Michael Grubb

1st March 2022

With a big year on the horizon for Michael Grubb Studio, arc sits down with its founder to talk about how he became one of the hottest names in the UK lighting design community, and what the future has in store for the Bournemouth-based firm.

When the Covid-19 pandemic and ensuing lockdowns first hit back in 2020, many of us were understandably quite panicked, taking to social media to remind the world that yes, we are still here. 

However, for Michael Grubb and his self-titled studio, he went in the opposite direction, using the enforced pause to look inward and reflect on his position in the lighting design world.

“I got a bit bored with throwback projects,” he told arc. “I get why people did it, but we went the opposite way and instead took a step back to reflect on who we are, who we want to be, what we represent, what our ethos should be moving forward.”

During this period of reflection, Michael Grubb Studio has undergone a rebrand and, as we start to cautiously move into a post-pandemic world, Grubb is looking ahead to what he called “Michael Grubb Studio Part 2”.

The rebrand comes just nine years after the formation of the Bournemouth-based practice, during which it has become one of the most sought-after lighting design firms in the country.

Grubb formed his eponymous studio in January 2013, shortly after working as Learning Legacy Ambassador for Lighting at London 2012 and winning the Lighting Designer of the Year award. His journey into lighting though, began back in the mid 1990s where, like many designers in his generation, he “fell into lighting design”.

“I studied Industrial Design and Product Design at Arts University Bournemouth and Three-Dimensional Design at the University of Plymouth, and I liked lighting as a thing, and I appreciated the mood and ambience that came with it,” he said. “It wasn’t alien to me, but my understanding was very surface level as a graduate. But through work experience I found it interesting and exciting.”

Graduating in 1998, Grubb considers himself “very lucky” that he entered the working world just as the country was gearing towards the new Millennium. Moving from the South Coast to London, he joined Sutton Vane Associates, where he gained access to a number of exciting projects. “There were all of these Millennium projects – the famous ones like the Dome and the London Eye, but there were also museums and national theatres, popping up everywhere. Over a very short period, I got access to a lot of them at a very junior level, and I loved it; I realised then just how important lighting design was, and how varied it was.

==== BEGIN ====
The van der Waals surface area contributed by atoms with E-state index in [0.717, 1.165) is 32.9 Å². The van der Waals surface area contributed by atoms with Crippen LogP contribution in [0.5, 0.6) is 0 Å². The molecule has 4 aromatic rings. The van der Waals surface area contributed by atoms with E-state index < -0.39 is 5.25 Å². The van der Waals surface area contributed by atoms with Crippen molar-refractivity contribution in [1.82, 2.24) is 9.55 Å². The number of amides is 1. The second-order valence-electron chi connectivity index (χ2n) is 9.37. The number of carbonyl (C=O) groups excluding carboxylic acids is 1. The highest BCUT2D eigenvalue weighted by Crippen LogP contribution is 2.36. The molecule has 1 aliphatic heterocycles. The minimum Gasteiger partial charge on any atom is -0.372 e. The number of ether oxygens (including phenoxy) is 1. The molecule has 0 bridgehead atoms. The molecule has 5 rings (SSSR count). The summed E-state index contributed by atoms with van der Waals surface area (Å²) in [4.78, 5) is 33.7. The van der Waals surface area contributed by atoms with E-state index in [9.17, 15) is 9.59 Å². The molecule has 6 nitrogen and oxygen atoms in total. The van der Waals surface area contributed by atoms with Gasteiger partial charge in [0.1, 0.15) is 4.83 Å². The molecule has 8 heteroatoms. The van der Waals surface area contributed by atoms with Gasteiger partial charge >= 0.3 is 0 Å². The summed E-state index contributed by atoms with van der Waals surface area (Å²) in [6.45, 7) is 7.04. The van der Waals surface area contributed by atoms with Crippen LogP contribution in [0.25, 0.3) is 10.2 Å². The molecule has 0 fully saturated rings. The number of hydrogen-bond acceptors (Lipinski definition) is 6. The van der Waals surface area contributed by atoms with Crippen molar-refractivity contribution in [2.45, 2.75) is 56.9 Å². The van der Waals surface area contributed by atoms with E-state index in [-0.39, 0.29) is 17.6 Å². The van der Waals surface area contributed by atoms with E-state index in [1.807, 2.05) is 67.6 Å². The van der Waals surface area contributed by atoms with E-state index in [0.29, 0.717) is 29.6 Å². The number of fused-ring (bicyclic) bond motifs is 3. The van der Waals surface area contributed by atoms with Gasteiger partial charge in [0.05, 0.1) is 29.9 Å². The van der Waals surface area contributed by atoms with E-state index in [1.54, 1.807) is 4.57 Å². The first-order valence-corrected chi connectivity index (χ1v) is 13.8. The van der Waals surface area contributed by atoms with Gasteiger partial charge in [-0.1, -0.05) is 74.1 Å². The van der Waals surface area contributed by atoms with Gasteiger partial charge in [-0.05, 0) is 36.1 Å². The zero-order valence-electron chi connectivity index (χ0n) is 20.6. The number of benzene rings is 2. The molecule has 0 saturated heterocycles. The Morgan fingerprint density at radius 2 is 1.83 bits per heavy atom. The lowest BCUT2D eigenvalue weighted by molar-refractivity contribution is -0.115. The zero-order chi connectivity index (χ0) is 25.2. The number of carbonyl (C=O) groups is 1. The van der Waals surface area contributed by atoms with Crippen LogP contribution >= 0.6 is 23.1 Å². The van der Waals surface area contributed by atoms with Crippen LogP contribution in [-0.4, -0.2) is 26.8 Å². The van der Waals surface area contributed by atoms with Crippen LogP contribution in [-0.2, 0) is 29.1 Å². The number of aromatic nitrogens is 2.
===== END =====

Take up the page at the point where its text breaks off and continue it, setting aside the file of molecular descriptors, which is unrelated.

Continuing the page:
“It was like falling in love with someone; it wasn’t love at first sight, even though it’s more romantic to say that. I fell in love with it deeply over a period of months. When I was training, I never really knew where I would fit. I never felt that I wanted to be an architect or an interior designer, even product design even though that’s what I trained in. What lighting design does is it covers everything.”

Grubb worked at Sutton Vane Associates for 14 years, rising through the ranks to the position of Director, before leaving at the end of 2012 and returning to his hometown of Bournemouth. “When I left, I didn’t really know what I was going to do,” he said. “I got some extremely well-paid offers to work with some manufacturers, but by having these offers, it made it clear to me that I didn’t want to do that, and what was left was ‘you’re going to have to do it on your own’.

“I took six weeks over Christmas to think things through, but once I knew I was going to do it, I got really excited, and my brain was working in overdrive. I was also very nervous – I had one kid back then, a mortgage, a family, and people kept saying to me ‘you’ll never do it in Bournemouth, you’ll never succeed outside of London or a major city’.

“But it was an extremely liberating thing. It’s like having a blank canvas – you don’t know what the name of your business is going to be, what your logo is going to look like, your website, you haven’t even thought about projects yet – it was a very exciting period.”

To that end, Grubb explained that he never intended to name the new studio after himself, as the goal was never for it to be a solo project. “I didn’t want the company to be Michael Grubb anything,” he said. “I was adamant that it would be called something else. I spent two weeks getting hardly any sleep, thinking of every possible name I could come up with which had either already gone; was unbelievably cheesy and clichéd; or so vague and pointless that it was pretentious.

“But then someone in the industry said to me ‘you’d be an idiot if you don’t use your name, because you’ve just won Lighting Designer of the Year, and everyone knows who you are. Start with your name and by all means change it in the future if that’s what you want to do’.

“In a weird way, I didn’t feel the pressure at the beginning because I never necessarily saw it as being me. I had no intention of being a one-man band. I started from day one with a collective team mentality not as an individual – my mindset was quite blinkered on being a team from the outset. 

“And that happened very quickly as well: within six weeks to three months, it was quite surprising what contracts and what clients we had. That’s when I realised more than anything, people work with people, rather than companies or names or logos, and I hadn’t really appreciated that until I started up – I thought much more that I was starting again, but I wasn’t.”